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The Art of Resonation: Welder Rustin Sparks makes bells from scrap metal

NORMAN, Okla. - No longer good for its original purpose, most people throw away the rings and rods, odds and ends to melt them down, to start over.

"It's not an easy process," welder/artist Rustin Sparks said.

Sparks does apply some heat to his scrap, but he saves the shapes of metal, especially the old gas canisters.

"There's not a whole lot that's cosmetic about them," he said.

Believe it or not, Sparks is kind of new to welding.

He used to manage a big office.

He worked in construction for a while and a lab, too.

"I recycled myself," he said.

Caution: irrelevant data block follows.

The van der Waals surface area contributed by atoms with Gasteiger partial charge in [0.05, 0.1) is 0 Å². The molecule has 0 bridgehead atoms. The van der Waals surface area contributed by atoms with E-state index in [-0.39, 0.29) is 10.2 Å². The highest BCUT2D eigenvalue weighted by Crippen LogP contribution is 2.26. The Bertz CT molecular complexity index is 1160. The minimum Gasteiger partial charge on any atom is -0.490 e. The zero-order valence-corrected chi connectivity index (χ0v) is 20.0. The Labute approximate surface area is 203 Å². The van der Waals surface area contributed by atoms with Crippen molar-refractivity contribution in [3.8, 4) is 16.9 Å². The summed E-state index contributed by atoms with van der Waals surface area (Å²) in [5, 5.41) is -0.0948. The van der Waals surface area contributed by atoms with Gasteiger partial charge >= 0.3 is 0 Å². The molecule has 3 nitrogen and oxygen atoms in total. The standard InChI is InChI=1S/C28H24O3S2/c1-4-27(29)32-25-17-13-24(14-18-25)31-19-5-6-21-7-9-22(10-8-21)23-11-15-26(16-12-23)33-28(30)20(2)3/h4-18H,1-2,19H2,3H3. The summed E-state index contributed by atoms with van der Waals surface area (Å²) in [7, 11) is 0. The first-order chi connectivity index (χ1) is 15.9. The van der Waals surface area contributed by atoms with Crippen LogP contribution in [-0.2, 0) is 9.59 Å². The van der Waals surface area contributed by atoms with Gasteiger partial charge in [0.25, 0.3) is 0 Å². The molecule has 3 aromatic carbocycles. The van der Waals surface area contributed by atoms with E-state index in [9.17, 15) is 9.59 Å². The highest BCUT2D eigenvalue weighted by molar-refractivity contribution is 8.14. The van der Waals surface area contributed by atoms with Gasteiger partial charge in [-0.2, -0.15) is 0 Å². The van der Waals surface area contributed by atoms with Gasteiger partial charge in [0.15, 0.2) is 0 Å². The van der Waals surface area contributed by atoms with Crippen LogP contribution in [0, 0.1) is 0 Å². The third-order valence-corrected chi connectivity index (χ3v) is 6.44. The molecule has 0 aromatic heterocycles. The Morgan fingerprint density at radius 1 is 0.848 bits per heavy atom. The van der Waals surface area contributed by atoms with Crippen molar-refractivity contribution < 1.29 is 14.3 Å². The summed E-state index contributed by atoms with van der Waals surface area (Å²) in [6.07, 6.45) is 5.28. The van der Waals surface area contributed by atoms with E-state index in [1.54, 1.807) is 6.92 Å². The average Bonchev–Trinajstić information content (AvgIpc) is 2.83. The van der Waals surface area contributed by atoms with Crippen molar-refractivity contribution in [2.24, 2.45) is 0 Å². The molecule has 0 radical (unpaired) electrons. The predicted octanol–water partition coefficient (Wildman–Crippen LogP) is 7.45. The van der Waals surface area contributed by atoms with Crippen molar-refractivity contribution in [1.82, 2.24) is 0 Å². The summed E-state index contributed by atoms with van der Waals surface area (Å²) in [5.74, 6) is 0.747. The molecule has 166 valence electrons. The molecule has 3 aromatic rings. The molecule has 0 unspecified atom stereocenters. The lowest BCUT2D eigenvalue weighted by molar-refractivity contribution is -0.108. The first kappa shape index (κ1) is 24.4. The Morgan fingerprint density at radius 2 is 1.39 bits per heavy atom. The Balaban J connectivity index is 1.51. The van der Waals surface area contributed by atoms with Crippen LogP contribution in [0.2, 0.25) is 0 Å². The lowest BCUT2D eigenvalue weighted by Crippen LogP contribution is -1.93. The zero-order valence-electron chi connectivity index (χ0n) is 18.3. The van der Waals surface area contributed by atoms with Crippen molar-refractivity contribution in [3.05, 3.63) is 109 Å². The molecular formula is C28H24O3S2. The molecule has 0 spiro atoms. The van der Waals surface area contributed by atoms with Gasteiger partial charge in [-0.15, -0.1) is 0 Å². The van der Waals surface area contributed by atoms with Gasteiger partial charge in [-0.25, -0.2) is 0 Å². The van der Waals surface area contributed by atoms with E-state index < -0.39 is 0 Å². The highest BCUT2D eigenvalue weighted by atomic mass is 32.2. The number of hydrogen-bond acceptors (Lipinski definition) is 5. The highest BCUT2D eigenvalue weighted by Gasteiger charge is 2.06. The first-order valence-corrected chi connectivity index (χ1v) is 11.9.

Sparks had to teach himself the basics but, as he got better, something about molding metal resonated with him quite literally.

"You have to be able to make something new out of what you had," Rustin said. "Because, it doesn't matter what it is, you're not going to have it anymore."

He saw his first crude bell years ago.

His first try looked good anyway.

Sparks laughs and said "It sounded terrible. It sounded like I was beating the side of a car."

It's not an umbrella holder outside his front door.

But, Sparks kept flying.

He made a study of resonating and, pretty soon, his bells started ringing true.

"If it resonates with you, it doesn't matter what it looks like," Sparks said.

The Stash in Norman is where most of his creations go.

They hand for sale outside where some people just look, others listen.

If it resonates, you feel it go deeper than just your ears.

True with bells and with the experiences you have in life.

The longer it rings, the better it is.

You can find Rustin Sparks bells at the Stash on Main Street in Norman or on his Facebook page.